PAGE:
Although the researchers say they can't establish a direct cause-and-effect association, the problems are happening within days and weeks after vaccination.
The researchers tracked the vaccine history of children aged between six and 15 who had been diagnosed with a neuro-psychiatric condition. They were then matched against similar children who didn't have any of the problems.
The strongest link was found in cases of anorexia, where 21 per cent of cases had had a vaccination in the six months leading up to the diagnosis, followed by OCD and nervous tics, where 16 per cent of cases had recently been vaccinated.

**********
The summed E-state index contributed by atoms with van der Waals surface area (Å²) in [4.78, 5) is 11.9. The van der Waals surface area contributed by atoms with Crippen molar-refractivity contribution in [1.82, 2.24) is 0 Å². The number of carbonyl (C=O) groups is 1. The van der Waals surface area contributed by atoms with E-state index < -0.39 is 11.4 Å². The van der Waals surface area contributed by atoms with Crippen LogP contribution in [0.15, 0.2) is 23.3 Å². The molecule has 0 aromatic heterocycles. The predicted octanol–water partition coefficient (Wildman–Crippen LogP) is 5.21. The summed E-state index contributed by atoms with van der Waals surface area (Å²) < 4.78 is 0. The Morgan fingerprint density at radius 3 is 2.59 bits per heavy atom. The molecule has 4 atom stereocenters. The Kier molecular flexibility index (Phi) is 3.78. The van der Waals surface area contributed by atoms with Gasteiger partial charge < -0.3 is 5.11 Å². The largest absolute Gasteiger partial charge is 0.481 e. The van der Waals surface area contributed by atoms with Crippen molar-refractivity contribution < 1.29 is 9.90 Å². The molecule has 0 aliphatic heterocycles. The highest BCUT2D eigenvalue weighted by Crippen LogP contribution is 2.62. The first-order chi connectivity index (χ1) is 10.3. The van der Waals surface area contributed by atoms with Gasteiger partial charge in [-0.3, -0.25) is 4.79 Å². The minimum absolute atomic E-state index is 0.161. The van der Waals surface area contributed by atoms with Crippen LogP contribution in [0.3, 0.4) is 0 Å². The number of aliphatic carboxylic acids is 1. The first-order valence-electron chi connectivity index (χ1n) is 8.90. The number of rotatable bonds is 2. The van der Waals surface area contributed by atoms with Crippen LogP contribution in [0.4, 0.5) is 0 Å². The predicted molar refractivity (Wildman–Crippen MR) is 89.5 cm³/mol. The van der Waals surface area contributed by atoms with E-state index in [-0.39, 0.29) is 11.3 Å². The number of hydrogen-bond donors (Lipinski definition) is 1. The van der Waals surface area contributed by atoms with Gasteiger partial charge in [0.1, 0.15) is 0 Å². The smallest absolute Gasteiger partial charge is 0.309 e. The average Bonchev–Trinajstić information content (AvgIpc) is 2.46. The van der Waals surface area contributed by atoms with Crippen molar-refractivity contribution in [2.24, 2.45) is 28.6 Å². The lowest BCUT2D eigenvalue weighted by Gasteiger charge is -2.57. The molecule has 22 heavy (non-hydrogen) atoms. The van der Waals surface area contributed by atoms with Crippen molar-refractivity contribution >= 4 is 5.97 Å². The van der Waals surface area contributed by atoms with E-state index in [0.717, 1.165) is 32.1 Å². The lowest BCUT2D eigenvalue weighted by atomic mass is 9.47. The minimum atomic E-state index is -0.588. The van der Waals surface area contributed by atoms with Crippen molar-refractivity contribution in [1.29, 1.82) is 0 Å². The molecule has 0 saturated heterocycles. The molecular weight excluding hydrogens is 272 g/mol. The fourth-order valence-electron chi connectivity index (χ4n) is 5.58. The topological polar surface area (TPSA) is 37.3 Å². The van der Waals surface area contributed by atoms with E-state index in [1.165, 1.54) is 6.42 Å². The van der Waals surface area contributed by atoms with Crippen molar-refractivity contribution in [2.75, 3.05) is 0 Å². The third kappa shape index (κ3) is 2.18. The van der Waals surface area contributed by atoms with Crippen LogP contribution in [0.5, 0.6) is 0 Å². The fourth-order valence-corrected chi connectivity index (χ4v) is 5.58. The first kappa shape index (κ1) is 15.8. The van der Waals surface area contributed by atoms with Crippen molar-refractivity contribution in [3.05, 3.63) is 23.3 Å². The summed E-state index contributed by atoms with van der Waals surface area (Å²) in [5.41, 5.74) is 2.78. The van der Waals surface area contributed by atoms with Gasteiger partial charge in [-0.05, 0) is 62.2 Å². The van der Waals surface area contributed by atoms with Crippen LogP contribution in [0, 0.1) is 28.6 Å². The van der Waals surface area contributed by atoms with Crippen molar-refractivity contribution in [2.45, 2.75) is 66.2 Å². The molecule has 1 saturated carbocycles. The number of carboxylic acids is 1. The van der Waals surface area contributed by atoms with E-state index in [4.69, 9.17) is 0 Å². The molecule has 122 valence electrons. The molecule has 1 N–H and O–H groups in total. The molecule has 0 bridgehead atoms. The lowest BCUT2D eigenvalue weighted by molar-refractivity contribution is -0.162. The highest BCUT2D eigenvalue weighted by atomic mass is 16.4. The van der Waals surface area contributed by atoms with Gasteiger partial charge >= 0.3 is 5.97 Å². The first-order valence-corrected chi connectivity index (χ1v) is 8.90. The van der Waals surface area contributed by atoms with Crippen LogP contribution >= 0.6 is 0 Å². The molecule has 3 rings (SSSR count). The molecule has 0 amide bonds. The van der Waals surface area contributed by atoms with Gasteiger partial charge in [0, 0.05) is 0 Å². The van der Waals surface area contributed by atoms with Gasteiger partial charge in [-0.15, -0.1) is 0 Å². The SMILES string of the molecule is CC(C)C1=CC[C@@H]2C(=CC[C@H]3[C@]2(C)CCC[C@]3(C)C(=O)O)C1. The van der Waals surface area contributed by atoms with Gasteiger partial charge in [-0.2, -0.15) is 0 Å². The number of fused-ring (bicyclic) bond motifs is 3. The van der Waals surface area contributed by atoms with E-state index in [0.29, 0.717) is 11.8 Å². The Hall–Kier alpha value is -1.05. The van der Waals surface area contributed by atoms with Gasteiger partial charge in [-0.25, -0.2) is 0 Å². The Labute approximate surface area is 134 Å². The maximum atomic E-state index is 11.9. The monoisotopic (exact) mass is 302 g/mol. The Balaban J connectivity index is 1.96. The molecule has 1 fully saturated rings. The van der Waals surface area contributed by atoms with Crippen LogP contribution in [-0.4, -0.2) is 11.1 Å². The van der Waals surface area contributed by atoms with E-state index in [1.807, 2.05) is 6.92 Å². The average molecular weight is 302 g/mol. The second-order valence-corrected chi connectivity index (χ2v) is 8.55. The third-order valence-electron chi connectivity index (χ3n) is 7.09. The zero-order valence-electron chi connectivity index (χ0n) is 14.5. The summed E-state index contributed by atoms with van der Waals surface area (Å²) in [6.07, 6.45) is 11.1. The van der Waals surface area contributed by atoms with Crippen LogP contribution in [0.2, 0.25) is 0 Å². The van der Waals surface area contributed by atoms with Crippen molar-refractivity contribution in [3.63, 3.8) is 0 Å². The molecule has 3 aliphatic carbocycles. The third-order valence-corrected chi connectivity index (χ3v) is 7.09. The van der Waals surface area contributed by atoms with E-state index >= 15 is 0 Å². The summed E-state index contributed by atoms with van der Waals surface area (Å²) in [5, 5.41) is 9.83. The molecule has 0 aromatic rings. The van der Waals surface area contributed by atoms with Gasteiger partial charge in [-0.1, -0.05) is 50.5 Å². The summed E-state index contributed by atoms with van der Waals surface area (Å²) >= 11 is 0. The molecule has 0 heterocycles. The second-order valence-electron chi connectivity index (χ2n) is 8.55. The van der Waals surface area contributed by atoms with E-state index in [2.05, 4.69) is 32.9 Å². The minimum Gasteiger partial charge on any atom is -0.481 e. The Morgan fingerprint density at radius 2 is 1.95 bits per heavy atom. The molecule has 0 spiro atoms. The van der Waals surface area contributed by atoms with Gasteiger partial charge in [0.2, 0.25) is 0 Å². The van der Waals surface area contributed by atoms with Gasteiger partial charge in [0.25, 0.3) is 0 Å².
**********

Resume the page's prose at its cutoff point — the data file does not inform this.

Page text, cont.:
Although the MMR was one of the vaccines the children had been given, the problems were more likely to occur after a flu shot, a vaccine that still uses thimerosal, a mercury-based preservative. The researchers from Pennsylvania State University college of medicine say their findings are in line with those from other countries that found that people given the H1N1 flu shot were more likely to develop narcolepsy, the sleeping disorder.
They suspect that vaccines, and flu shots in particular, are affecting the immune system, which influences brain development. All the problems they were witnessing could be categorised as auto-immune disorders, they say.